Tunisia Holds Rates With Reforms Needed for IMF Bailout in Limbo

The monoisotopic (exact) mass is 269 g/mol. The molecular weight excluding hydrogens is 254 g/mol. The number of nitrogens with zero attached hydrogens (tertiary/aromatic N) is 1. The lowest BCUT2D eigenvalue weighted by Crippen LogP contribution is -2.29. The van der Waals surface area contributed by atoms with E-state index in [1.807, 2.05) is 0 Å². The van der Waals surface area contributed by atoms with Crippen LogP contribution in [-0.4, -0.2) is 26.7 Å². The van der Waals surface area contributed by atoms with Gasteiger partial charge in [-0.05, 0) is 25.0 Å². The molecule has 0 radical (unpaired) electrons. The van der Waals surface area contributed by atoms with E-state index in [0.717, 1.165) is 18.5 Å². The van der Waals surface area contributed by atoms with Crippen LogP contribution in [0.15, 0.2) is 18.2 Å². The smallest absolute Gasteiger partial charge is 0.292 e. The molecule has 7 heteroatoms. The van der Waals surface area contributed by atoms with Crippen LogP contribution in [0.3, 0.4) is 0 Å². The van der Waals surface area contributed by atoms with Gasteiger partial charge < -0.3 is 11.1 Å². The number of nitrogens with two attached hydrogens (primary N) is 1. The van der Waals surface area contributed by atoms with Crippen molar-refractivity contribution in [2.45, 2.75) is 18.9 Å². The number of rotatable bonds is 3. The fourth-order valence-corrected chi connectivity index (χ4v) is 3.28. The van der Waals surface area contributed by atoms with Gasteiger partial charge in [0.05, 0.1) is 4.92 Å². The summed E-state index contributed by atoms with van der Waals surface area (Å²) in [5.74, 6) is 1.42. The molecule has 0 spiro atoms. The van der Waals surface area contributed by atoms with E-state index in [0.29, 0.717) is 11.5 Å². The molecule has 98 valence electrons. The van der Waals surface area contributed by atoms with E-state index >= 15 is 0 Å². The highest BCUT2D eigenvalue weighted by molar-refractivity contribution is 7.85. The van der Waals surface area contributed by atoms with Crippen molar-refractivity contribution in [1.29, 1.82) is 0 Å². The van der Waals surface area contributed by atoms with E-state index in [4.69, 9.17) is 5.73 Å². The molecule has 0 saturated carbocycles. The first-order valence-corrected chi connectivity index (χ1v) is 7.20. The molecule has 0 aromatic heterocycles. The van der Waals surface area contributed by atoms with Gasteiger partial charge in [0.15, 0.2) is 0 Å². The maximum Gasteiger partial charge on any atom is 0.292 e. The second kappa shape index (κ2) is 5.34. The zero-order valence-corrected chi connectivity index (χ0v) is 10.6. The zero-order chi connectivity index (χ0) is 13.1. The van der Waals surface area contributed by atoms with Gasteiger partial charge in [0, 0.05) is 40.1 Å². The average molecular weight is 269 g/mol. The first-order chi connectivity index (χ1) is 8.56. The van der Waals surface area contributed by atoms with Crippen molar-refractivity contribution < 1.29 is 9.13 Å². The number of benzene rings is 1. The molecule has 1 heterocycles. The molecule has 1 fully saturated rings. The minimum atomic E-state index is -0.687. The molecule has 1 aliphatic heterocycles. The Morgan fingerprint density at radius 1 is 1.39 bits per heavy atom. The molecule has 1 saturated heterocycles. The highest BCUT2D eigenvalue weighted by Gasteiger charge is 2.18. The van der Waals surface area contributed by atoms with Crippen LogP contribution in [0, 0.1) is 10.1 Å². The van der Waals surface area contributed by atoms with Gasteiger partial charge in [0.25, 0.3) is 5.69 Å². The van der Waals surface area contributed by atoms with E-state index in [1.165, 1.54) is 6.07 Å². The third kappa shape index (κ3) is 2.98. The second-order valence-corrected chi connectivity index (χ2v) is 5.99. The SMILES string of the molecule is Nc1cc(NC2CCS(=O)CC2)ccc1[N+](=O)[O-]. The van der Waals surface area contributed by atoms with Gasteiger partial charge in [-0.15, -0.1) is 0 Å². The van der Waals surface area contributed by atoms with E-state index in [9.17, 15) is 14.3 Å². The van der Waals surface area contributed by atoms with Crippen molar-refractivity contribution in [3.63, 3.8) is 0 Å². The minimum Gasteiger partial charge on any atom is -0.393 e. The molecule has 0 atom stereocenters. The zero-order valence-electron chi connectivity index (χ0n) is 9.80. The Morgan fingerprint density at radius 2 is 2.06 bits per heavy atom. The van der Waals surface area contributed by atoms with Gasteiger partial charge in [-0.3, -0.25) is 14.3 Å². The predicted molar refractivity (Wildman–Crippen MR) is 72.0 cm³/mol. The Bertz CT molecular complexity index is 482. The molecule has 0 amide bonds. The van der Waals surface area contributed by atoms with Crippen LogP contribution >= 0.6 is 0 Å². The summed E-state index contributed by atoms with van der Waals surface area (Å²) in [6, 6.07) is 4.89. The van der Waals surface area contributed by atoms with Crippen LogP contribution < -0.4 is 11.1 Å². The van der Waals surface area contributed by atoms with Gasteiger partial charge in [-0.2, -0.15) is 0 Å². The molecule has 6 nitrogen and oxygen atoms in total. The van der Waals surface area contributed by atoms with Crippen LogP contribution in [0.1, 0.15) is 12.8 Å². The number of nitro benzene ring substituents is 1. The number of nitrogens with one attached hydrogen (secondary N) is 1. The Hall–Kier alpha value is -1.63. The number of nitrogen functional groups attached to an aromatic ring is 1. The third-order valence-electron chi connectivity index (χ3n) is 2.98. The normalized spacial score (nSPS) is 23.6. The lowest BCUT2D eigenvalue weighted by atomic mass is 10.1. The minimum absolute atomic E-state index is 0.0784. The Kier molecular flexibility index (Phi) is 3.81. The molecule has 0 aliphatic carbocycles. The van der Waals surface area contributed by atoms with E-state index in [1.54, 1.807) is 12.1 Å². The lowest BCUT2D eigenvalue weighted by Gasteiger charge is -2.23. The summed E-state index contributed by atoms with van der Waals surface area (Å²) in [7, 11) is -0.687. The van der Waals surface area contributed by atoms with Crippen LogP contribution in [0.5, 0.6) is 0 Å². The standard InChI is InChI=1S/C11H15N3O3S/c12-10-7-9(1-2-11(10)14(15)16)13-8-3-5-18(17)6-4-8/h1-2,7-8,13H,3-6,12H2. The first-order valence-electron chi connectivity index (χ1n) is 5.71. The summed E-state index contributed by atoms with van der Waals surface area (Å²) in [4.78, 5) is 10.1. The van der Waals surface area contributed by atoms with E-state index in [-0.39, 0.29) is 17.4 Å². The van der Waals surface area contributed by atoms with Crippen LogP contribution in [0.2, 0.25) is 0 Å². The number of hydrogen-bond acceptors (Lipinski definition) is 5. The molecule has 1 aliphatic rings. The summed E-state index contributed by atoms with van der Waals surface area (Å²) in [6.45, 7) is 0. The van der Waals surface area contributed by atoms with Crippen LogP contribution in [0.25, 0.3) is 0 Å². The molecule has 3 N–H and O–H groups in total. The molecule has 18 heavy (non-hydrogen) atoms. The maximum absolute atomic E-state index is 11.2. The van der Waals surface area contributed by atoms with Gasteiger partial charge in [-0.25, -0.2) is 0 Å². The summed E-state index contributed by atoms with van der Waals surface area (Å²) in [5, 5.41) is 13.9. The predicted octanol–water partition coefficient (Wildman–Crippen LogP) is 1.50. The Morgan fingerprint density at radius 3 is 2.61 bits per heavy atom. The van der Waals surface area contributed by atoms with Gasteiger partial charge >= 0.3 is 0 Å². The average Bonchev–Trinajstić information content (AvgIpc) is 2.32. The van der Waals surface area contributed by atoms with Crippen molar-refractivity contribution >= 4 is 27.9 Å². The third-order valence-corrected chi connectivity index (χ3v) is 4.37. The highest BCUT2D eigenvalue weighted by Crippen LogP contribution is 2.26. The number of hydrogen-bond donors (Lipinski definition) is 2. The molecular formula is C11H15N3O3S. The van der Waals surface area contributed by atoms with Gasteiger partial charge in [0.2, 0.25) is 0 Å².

Tunisia’s central bank kept its benchmark interest rate unchanged despite a pick-up in inflation, as political tensions hinder reform efforts needed to obtain a loan from the International Monetary Fund, Bloomberg News reported. Banque Central de Tunisie kept the rate at 8%, the regulator said in a statement following a board meeting Thursday. The “current stance of the monetary policy will support a further easing of inflation over the coming period,” it said. Still, it added that the risks of a further acceleration “are significantly tilted to the upside.” The year-on-year inflation rate sped up in August to 9.3%, breaking a downward cycle that lasted for much of the year. The central bank has kept rates unchanged since December, when it raised them by 75 basis points. It said it was ready to act should inflationary risks worsen. Tunisians are suffering from chronic shortages of food staples after the cash-strapped state tried to curb imports. Many form early morning queues for bread, while a drought this year has hit the local wheat harvest. The scarcities also apply to sugar, coffee and milk, and recently extended to soft drinks as the country runs short of carbonic gas. Read more.
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